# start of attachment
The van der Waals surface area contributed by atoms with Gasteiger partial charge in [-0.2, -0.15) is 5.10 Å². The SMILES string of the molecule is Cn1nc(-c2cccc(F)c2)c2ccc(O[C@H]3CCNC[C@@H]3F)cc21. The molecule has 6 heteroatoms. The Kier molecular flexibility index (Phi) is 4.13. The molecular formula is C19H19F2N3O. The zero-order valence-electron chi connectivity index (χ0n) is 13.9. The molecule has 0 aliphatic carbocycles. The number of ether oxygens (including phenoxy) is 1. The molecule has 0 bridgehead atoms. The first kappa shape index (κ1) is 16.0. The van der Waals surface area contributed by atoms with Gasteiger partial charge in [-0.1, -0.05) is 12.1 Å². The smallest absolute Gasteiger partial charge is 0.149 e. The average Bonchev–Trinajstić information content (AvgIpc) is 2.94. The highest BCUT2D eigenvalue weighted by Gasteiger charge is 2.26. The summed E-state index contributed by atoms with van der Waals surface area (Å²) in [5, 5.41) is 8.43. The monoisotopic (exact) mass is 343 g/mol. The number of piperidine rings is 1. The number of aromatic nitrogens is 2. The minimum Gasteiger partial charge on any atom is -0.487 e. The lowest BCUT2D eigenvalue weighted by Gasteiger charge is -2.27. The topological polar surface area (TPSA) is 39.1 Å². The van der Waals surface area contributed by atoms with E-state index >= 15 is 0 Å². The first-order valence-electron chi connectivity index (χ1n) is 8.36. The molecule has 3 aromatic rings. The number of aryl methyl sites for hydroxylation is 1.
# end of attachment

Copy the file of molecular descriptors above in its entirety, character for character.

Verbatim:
The van der Waals surface area contributed by atoms with Gasteiger partial charge in [-0.2, -0.15) is 5.10 Å². The SMILES string of the molecule is Cn1nc(-c2cccc(F)c2)c2ccc(O[C@H]3CCNC[C@@H]3F)cc21. The molecule has 6 heteroatoms. The Kier molecular flexibility index (Phi) is 4.13. The molecular formula is C19H19F2N3O. The zero-order valence-electron chi connectivity index (χ0n) is 13.9. The molecule has 0 aliphatic carbocycles. The number of ether oxygens (including phenoxy) is 1. The molecule has 0 bridgehead atoms. The first kappa shape index (κ1) is 16.0. The van der Waals surface area contributed by atoms with Gasteiger partial charge in [-0.1, -0.05) is 12.1 Å². The smallest absolute Gasteiger partial charge is 0.149 e. The average Bonchev–Trinajstić information content (AvgIpc) is 2.94. The highest BCUT2D eigenvalue weighted by Gasteiger charge is 2.26. The summed E-state index contributed by atoms with van der Waals surface area (Å²) in [5, 5.41) is 8.43. The monoisotopic (exact) mass is 343 g/mol. The number of piperidine rings is 1. The number of aromatic nitrogens is 2. The minimum Gasteiger partial charge on any atom is -0.487 e. The lowest BCUT2D eigenvalue weighted by Gasteiger charge is -2.27. The topological polar surface area (TPSA) is 39.1 Å². The van der Waals surface area contributed by atoms with E-state index >= 15 is 0 Å². The first-order valence-electron chi connectivity index (χ1n) is 8.36. The molecule has 3 aromatic rings. The number of aryl methyl sites for hydroxylation is 1.